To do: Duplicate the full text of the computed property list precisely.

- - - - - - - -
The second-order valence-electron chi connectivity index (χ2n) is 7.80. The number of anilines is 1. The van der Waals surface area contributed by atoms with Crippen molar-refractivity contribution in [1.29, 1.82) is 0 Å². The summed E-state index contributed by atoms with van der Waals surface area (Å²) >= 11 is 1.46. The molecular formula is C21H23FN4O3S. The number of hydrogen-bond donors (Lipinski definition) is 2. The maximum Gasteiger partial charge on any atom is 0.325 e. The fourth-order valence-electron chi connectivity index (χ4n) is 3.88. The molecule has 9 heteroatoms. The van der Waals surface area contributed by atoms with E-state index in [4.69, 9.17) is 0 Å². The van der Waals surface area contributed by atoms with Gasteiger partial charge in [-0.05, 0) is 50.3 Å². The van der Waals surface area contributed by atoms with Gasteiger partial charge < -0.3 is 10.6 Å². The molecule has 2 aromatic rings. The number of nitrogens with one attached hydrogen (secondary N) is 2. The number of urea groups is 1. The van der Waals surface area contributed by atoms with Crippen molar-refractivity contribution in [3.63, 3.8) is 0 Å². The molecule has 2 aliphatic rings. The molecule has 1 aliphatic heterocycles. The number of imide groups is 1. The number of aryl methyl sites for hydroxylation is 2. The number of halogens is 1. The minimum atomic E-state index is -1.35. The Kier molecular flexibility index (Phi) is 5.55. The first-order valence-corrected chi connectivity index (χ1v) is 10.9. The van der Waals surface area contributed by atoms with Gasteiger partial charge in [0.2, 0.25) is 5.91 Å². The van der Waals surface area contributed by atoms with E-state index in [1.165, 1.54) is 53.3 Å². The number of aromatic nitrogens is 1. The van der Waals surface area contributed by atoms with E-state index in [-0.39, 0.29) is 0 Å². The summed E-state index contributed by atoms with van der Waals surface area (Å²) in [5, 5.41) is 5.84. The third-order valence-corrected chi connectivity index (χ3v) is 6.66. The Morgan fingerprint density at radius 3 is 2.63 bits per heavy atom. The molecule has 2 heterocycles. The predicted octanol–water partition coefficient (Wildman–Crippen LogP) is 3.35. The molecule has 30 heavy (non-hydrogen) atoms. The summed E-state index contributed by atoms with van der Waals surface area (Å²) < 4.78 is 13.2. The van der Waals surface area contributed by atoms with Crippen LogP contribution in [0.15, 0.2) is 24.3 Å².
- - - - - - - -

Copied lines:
The second-order valence-electron chi connectivity index (χ2n) is 7.80. The number of anilines is 1. The van der Waals surface area contributed by atoms with Crippen molar-refractivity contribution in [1.29, 1.82) is 0 Å². The summed E-state index contributed by atoms with van der Waals surface area (Å²) >= 11 is 1.46. The molecular formula is C21H23FN4O3S. The number of hydrogen-bond donors (Lipinski definition) is 2. The maximum Gasteiger partial charge on any atom is 0.325 e. The fourth-order valence-electron chi connectivity index (χ4n) is 3.88. The molecule has 9 heteroatoms. The van der Waals surface area contributed by atoms with E-state index in [4.69, 9.17) is 0 Å². The van der Waals surface area contributed by atoms with Gasteiger partial charge in [-0.05, 0) is 50.3 Å². The van der Waals surface area contributed by atoms with Gasteiger partial charge < -0.3 is 10.6 Å². The molecule has 2 aromatic rings. The number of nitrogens with one attached hydrogen (secondary N) is 2. The number of urea groups is 1. The van der Waals surface area contributed by atoms with Crippen molar-refractivity contribution in [3.63, 3.8) is 0 Å². The molecule has 2 aliphatic rings. The molecule has 1 aliphatic heterocycles. The number of imide groups is 1. The number of aryl methyl sites for hydroxylation is 2. The number of halogens is 1. The minimum atomic E-state index is -1.35. The Kier molecular flexibility index (Phi) is 5.55. The first-order valence-corrected chi connectivity index (χ1v) is 10.9. The van der Waals surface area contributed by atoms with Gasteiger partial charge in [0.2, 0.25) is 5.91 Å². The van der Waals surface area contributed by atoms with E-state index in [1.165, 1.54) is 53.3 Å². The number of aromatic nitrogens is 1. The van der Waals surface area contributed by atoms with E-state index in [-0.39, 0.29) is 0 Å². The summed E-state index contributed by atoms with van der Waals surface area (Å²) in [5, 5.41) is 5.84. The third-order valence-corrected chi connectivity index (χ3v) is 6.66. The Morgan fingerprint density at radius 3 is 2.63 bits per heavy atom. The molecule has 2 heterocycles. The predicted octanol–water partition coefficient (Wildman–Crippen LogP) is 3.35. The molecule has 30 heavy (non-hydrogen) atoms. The summed E-state index contributed by atoms with van der Waals surface area (Å²) < 4.78 is 13.2. The van der Waals surface area contributed by atoms with Crippen LogP contribution in [0.15, 0.2) is 24.3 Å².